Exploring how to get more out of vaccine protection

Memphis, TN, May 21, 2019

Hannah Rowe and Jason Rosch

Hannah Rowe, Ph.D., a postdoctoral fellow in the Rosch laboratory, is the first author, pictured with corresponding author Jason Rosch, Ph.D.

Vaccines help protect against serious infections caused by pneumococcal bacteria. Streptococcus pneumoniae is the most common cause of middle ear infections, pneumonia, meningitis and sepsis in young children.

But the vaccines do not stop the germ from spreading.

St. Jude Children’s Research Hospital scientists found about 70 proteins the bacteria need to spread and set up shop (colonize) on someone new.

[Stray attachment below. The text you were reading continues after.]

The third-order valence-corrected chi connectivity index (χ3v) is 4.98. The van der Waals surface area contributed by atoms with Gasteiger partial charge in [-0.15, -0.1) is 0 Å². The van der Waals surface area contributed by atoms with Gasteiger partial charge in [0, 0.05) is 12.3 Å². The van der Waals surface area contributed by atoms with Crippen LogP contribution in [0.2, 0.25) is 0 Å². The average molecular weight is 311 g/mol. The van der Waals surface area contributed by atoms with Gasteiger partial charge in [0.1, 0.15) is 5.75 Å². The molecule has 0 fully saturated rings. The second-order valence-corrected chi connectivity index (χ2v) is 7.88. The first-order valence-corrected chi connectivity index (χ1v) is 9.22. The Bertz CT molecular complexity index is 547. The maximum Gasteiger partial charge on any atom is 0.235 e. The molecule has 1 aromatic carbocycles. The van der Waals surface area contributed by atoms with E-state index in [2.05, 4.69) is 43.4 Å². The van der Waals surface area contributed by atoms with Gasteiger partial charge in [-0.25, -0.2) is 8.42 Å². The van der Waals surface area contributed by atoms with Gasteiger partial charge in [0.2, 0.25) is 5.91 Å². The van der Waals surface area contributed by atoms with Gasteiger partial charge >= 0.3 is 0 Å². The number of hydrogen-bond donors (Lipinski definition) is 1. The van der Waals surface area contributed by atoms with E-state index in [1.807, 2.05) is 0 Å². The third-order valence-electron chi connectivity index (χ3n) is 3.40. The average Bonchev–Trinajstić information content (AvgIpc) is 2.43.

Several of these proteins are on the bacteria’s surface. Scientists used the proteins to develop a vaccine. The vaccine stopped the germ from moving into newborn mice.

“The results suggest that developing combination vaccines may be an effective strategy for blocking the spread of this bacteria and preventing serious infections,” said Jason Rosch, PhD, of the St. Jude Department of Infectious Diseases.

Cell Host & Microbe published a report on this work.

Read the news release

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